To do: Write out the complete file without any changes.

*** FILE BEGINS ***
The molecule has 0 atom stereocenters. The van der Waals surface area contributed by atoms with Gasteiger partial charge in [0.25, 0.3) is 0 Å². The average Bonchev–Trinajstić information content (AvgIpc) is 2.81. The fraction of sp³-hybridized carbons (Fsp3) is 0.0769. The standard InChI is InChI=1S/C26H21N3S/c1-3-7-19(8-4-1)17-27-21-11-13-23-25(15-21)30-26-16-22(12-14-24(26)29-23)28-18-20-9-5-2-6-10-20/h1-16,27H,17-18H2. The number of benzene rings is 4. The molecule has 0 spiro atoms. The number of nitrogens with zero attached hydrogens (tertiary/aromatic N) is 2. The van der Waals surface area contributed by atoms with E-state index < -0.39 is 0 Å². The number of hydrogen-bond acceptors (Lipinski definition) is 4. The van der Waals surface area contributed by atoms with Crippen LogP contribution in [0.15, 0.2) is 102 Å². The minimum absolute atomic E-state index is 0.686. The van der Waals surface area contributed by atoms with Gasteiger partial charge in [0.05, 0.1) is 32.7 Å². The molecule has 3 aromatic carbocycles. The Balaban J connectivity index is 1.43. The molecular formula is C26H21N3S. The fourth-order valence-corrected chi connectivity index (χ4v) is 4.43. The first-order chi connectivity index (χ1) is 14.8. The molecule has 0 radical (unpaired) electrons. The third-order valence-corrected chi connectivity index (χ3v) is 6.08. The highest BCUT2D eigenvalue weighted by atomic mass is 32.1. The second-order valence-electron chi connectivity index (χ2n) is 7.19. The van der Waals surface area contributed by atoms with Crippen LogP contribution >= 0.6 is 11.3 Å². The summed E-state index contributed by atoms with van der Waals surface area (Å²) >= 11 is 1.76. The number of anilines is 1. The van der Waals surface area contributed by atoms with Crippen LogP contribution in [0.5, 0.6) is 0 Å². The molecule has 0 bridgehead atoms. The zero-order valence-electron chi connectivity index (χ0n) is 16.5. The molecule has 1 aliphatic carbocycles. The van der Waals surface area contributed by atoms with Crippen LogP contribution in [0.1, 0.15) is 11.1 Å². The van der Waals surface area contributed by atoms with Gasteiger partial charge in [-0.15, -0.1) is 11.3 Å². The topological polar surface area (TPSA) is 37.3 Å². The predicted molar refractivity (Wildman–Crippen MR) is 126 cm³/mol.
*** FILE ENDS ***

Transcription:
The molecule has 0 atom stereocenters. The van der Waals surface area contributed by atoms with Gasteiger partial charge in [0.25, 0.3) is 0 Å². The average Bonchev–Trinajstić information content (AvgIpc) is 2.81. The fraction of sp³-hybridized carbons (Fsp3) is 0.0769. The standard InChI is InChI=1S/C26H21N3S/c1-3-7-19(8-4-1)17-27-21-11-13-23-25(15-21)30-26-16-22(12-14-24(26)29-23)28-18-20-9-5-2-6-10-20/h1-16,27H,17-18H2. The number of benzene rings is 4. The molecule has 0 spiro atoms. The number of nitrogens with zero attached hydrogens (tertiary/aromatic N) is 2. The van der Waals surface area contributed by atoms with E-state index < -0.39 is 0 Å². The number of hydrogen-bond acceptors (Lipinski definition) is 4. The van der Waals surface area contributed by atoms with Crippen LogP contribution in [0.15, 0.2) is 102 Å². The minimum absolute atomic E-state index is 0.686. The van der Waals surface area contributed by atoms with Gasteiger partial charge in [0.05, 0.1) is 32.7 Å². The molecule has 3 aromatic carbocycles. The Balaban J connectivity index is 1.43. The molecular formula is C26H21N3S. The fourth-order valence-corrected chi connectivity index (χ4v) is 4.43. The first-order chi connectivity index (χ1) is 14.8. The molecule has 0 radical (unpaired) electrons. The third-order valence-corrected chi connectivity index (χ3v) is 6.08. The highest BCUT2D eigenvalue weighted by atomic mass is 32.1. The second-order valence-electron chi connectivity index (χ2n) is 7.19. The van der Waals surface area contributed by atoms with Crippen LogP contribution >= 0.6 is 11.3 Å². The summed E-state index contributed by atoms with van der Waals surface area (Å²) >= 11 is 1.76. The number of anilines is 1. The van der Waals surface area contributed by atoms with Crippen LogP contribution in [0.5, 0.6) is 0 Å². The molecule has 0 bridgehead atoms. The zero-order valence-electron chi connectivity index (χ0n) is 16.5. The molecule has 1 aliphatic carbocycles. The van der Waals surface area contributed by atoms with Crippen LogP contribution in [0.1, 0.15) is 11.1 Å². The van der Waals surface area contributed by atoms with Gasteiger partial charge in [-0.15, -0.1) is 11.3 Å². The topological polar surface area (TPSA) is 37.3 Å². The predicted molar refractivity (Wildman–Crippen MR) is 126 cm³/mol.